As reported in Vulture's recent eye-opening story about the inner workings of Netflix's sometimes baffling decision-making process, the streaming service recently saw an "opportunity to reinvent young-adult dramas." It's why in the last two years Netflix has ramped up production and released a number of original programs centered on young teens, including the incredibly popular supernatural drama Stranger Things, as well as The End of the F***ing World, American Vandal, and On My Block among others.
The success of these shows reveal that members of Generation Z are hungry to see themselves represented onscreen. However, there's also a draw for slightly older audiences, too. Many of the shows listed above are actually universal in their appeal, but if we're talking specifically about Degrassi, millennials, as in those born between 1981 and 1996, grew up on older iterations of the show and many have been inspired to tune into Next Class out of nostalgia and the possibility that former Degrassi stars might reprise their roles.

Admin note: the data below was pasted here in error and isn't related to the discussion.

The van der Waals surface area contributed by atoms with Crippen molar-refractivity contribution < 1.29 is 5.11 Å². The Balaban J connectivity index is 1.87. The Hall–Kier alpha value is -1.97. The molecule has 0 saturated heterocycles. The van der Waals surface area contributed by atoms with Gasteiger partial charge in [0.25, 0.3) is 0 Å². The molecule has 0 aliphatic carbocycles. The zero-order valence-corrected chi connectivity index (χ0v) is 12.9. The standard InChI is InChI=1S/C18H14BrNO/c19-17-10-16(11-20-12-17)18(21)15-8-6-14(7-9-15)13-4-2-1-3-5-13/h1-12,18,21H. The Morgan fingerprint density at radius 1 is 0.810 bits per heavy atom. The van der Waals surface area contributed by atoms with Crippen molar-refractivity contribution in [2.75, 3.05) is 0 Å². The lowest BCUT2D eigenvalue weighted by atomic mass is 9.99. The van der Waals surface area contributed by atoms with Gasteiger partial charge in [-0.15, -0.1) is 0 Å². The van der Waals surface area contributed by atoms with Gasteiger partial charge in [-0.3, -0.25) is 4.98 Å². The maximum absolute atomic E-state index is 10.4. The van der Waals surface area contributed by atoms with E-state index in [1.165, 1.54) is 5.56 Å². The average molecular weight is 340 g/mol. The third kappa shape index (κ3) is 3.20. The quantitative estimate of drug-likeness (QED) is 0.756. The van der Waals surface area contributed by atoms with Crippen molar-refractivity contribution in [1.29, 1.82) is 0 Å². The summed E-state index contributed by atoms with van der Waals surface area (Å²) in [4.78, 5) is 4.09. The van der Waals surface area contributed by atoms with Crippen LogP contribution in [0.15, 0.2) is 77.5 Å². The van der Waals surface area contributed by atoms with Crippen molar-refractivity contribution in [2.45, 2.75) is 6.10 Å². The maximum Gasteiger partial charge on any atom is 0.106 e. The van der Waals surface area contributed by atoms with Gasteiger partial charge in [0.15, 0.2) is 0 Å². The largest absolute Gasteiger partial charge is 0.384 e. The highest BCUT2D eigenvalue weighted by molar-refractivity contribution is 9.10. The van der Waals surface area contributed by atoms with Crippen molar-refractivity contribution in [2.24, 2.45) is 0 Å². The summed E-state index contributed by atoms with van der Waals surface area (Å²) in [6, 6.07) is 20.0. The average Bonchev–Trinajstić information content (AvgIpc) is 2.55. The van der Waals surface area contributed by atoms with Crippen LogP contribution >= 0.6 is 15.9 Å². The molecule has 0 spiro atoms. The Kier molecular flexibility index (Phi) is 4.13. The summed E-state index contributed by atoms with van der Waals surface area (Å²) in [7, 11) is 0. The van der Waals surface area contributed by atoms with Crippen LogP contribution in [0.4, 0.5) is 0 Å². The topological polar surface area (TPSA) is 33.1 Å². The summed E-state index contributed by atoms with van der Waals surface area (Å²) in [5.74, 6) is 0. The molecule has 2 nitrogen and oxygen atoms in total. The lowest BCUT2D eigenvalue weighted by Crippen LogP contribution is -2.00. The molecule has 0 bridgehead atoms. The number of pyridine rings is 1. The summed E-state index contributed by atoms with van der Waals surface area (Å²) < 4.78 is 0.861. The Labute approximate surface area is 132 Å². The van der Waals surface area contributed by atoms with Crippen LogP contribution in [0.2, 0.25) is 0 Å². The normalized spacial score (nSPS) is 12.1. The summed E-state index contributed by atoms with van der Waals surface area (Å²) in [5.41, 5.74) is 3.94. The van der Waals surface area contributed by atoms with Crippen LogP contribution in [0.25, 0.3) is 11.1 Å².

And this reveals a key business reason to keep Degrassi around: even for subscription services like Netflix that don't rely on advertising, appealing to younger audiences is vital to success. Not only are millennials projected to soon overtake Baby Boomers as the largest living adult generation, but they are also more likely to spend money on streaming services. According to a 2017 Pew Research Center survey, 61 percent of people ages 18 to 29 said they used streaming services to watch TV rather than cable. It would make sense then that Netflix would want to retain those viewers, and what better way than by giving them more of what they want: Degrassi, the epitome of young adult programming.
Still, if the four seasons of Next Class that have already been released are all we're destined to get at Netflix, then it's been a wild and fun ride that's added yet another respectable chapter to Degrassi's long and lasting legacy. And who knows, maybe several years from now one of the show's cast members will become an insanely popular rapper and reunite the entire cast in one of their videos.
The first four seasons of Degrassi: Next Class are currently streaming on Netflix.